Data availability

Reagents, cells, and images are available upon request.


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We thank Jungsik Noh for providing the code for nucleus segmentation and Marcel Mettlen for the microscope training, calibration, and assistance with optimization of experimental protocols. We also thank Philippe Roudot, Meghan Driscoll, and Sangyoon Han for help with code development, Qiongjing Zou for code maintainance, and Enzo Tedone and Sei Sho for providing advice on TeSLA experiments. The support from the Live Cell Imaging Core Facility at UTSW is also appreciated.


This study was funded by CPRIT Cancer Intervention and Prevention Discovery Training Program Fellowship (RP160157, prior RP140110, to NZ) and the Established Investigator Award R1225 (to GD). The work was also funded by the grants R01 GM067230 and R35 GM136428 (to GD). We also acknowledge the Harold Simmons NCI Designated Comprehensive Cancer Center Support Grant (CA142543), and the Southland Financial Corporation Distinguished Chair in Geriatric Research (J.W.S.).

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NZ, JWS, and GD conceived the project ideas; NZ, YL, and TL performed experiments; NZ and YL analyzed data; NZ, JWS, and GD wrote the paper.

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Correspondence to Jerry W. Shay or Gaudenz Danuser.

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Supplementary Information

Fig. S1

Maximum intensity projection (MIP) of representative examples with the DAPI channel outlining the nucleus boundary and FITC and TRITC channels showing the gene probe and the sub-telomere probe, respectively. (PNG 260 kb).

Fig. S2

Quality control of spot pairing. (a) Examples of high-performance hybridization and low performance hybridization in spot pairing. Red circles indicate the positions of top 2 pairs in each nucleus. (b) Ranked pairing scores of selected nuclei. With high performance hybridization, the top two candidates have significantly lower score compared to the other scores. With low performance hybridization the scores of the two candidates are not clearly different from the other scores. (PNG 604 kb).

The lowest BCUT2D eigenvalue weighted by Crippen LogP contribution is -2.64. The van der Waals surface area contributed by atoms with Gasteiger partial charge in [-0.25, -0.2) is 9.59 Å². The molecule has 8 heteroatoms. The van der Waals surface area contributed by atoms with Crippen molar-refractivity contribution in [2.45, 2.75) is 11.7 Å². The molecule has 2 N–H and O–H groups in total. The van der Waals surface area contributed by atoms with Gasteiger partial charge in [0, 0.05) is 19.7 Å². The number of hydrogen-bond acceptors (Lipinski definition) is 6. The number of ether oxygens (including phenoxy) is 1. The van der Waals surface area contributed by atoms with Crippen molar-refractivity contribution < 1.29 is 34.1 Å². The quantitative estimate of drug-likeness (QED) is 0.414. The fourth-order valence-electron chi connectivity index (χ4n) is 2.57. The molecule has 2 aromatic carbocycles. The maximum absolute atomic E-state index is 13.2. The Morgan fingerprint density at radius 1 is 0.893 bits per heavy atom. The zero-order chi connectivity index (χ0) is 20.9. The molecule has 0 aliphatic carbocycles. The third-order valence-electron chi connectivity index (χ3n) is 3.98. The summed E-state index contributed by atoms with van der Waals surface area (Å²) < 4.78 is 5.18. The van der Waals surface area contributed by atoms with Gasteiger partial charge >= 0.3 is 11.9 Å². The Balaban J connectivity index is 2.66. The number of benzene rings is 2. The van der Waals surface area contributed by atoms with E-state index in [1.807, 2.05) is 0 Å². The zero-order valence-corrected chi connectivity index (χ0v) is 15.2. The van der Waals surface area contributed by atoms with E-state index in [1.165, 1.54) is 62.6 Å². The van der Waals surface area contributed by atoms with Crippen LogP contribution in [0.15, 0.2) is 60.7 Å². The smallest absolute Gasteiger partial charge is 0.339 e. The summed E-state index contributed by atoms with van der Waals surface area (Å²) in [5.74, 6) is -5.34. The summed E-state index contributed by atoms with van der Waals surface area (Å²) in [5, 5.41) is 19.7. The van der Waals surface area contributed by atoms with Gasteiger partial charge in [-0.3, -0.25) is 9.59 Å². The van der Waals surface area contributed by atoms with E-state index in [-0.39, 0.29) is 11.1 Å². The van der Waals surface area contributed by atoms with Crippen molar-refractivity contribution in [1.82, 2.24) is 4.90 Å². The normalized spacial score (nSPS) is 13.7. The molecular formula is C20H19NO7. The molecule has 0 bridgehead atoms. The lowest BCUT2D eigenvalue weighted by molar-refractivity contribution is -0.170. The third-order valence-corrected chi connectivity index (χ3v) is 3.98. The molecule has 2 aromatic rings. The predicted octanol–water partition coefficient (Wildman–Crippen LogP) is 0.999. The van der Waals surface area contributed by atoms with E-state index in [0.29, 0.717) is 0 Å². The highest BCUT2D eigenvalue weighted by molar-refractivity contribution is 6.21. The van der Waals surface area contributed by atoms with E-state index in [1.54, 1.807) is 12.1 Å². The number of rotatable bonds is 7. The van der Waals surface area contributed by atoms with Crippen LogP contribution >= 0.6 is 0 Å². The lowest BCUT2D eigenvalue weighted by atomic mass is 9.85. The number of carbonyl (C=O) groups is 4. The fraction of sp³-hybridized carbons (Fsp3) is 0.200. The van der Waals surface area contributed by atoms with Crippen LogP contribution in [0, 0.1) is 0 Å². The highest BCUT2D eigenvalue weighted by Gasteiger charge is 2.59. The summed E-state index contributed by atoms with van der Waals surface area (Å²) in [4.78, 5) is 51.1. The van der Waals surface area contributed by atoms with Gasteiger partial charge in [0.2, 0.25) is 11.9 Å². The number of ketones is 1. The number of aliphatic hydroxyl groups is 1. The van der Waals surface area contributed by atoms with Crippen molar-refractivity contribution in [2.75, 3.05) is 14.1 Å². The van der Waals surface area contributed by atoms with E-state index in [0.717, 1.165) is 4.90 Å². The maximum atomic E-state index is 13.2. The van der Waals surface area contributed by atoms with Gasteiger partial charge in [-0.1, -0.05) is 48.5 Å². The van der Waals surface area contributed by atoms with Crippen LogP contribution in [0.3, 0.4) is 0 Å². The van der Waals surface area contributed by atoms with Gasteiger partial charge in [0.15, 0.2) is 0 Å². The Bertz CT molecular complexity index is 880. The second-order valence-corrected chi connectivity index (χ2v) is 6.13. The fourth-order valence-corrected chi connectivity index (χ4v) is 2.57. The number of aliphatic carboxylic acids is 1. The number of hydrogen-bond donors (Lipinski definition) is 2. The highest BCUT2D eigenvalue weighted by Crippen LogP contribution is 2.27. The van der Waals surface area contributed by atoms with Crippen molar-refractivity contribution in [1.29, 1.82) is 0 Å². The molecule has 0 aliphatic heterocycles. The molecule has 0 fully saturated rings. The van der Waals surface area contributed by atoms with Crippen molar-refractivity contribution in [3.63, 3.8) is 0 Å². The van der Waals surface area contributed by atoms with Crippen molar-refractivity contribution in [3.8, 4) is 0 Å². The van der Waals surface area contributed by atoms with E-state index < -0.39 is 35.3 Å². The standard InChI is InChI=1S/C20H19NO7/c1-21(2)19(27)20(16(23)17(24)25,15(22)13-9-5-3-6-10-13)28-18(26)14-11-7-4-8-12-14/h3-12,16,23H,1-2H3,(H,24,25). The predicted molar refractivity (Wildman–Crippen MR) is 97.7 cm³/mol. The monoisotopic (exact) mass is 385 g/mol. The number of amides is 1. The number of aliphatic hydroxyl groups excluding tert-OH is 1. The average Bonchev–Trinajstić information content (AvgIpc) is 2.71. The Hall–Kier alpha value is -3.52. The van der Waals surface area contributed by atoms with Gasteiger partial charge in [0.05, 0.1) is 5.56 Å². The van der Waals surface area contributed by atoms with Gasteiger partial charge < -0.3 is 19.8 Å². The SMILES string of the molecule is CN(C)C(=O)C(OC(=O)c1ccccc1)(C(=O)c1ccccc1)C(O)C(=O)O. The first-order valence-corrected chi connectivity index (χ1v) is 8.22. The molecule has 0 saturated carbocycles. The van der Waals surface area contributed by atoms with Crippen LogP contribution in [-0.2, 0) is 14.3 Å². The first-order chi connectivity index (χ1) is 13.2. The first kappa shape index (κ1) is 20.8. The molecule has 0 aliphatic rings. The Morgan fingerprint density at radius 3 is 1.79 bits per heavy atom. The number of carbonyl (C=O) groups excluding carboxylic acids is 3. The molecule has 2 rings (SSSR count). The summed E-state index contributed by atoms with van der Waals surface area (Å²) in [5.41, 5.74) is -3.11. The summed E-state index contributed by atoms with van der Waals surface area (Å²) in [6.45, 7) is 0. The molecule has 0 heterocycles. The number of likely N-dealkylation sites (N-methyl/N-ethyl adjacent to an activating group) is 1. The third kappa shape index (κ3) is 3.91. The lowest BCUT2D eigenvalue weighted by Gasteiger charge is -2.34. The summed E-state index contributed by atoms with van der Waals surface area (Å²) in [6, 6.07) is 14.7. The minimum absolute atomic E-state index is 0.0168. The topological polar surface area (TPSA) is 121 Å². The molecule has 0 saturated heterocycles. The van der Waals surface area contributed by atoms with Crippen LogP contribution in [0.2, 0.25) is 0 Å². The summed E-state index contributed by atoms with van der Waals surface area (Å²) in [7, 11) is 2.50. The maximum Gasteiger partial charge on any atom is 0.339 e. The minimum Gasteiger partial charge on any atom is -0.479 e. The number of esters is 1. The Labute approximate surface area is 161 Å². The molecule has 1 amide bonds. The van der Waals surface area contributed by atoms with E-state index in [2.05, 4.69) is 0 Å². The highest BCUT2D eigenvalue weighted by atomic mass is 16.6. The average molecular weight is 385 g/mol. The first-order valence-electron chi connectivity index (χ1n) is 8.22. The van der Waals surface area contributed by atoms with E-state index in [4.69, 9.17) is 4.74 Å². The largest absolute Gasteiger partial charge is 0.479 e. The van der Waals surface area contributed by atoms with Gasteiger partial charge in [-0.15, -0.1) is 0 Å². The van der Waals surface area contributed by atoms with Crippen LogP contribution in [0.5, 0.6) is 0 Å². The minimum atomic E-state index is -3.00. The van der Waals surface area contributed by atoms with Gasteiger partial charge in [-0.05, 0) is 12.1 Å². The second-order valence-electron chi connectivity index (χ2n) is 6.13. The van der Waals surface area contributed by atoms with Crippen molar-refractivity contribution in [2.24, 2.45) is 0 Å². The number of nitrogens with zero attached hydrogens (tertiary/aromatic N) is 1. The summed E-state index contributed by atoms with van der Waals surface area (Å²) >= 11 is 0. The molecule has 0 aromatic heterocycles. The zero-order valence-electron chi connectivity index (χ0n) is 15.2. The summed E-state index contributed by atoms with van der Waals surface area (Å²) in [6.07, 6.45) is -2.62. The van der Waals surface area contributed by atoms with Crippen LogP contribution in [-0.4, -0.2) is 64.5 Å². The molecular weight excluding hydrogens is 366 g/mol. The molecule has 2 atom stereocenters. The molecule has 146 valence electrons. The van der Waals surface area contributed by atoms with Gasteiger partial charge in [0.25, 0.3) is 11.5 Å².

Fig. S3

hTERT immortalized cells analyzed between (a) two different days or (b) on the same day, but on different glass slides. No significant difference was found between the distributions of these data groups (p-values of 0.1 and 0.08 for the day-to-day and same-day comparisons, respectively). (PNG 236 kb).

Fig. S4

Large cell number quantification is required for statistical robustness. Large cell number is required for quantification. Designated number of cells were randomly selected from the PD18, PD38 and PD60 cell pools using bootstrap. Only with more than 150 cells can the difference between PD18 and PD60 be reproducibly observed. More cells are required if the two samples have closer PDs. (PNG 220 kb).

Fig. S5

TeSLA of TERT immortalized BJ cells shows the re-elongated telomere length. Telomere length distribution revealed by Telomere Shortest Length Assay (TeSLA) for hTERT immortalized old human fibroblasts (BJ cells). Its telomere length was re-elongated due to the function of telomerase after cultivation. (PNG 148 kb).

High resolution image (TIF 15486 kb).

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Zhang, N., Li, Y., Lai, TP. et al. Imaging assay to probe the role of telomere length shortening on telomere-gene interactions in single cells. Chromosoma 130, 61–73 (2021).

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  • Telomere
  • Telomere position effect over long distance
  • Image analysis
  • Fluorescense In Situ Hybridization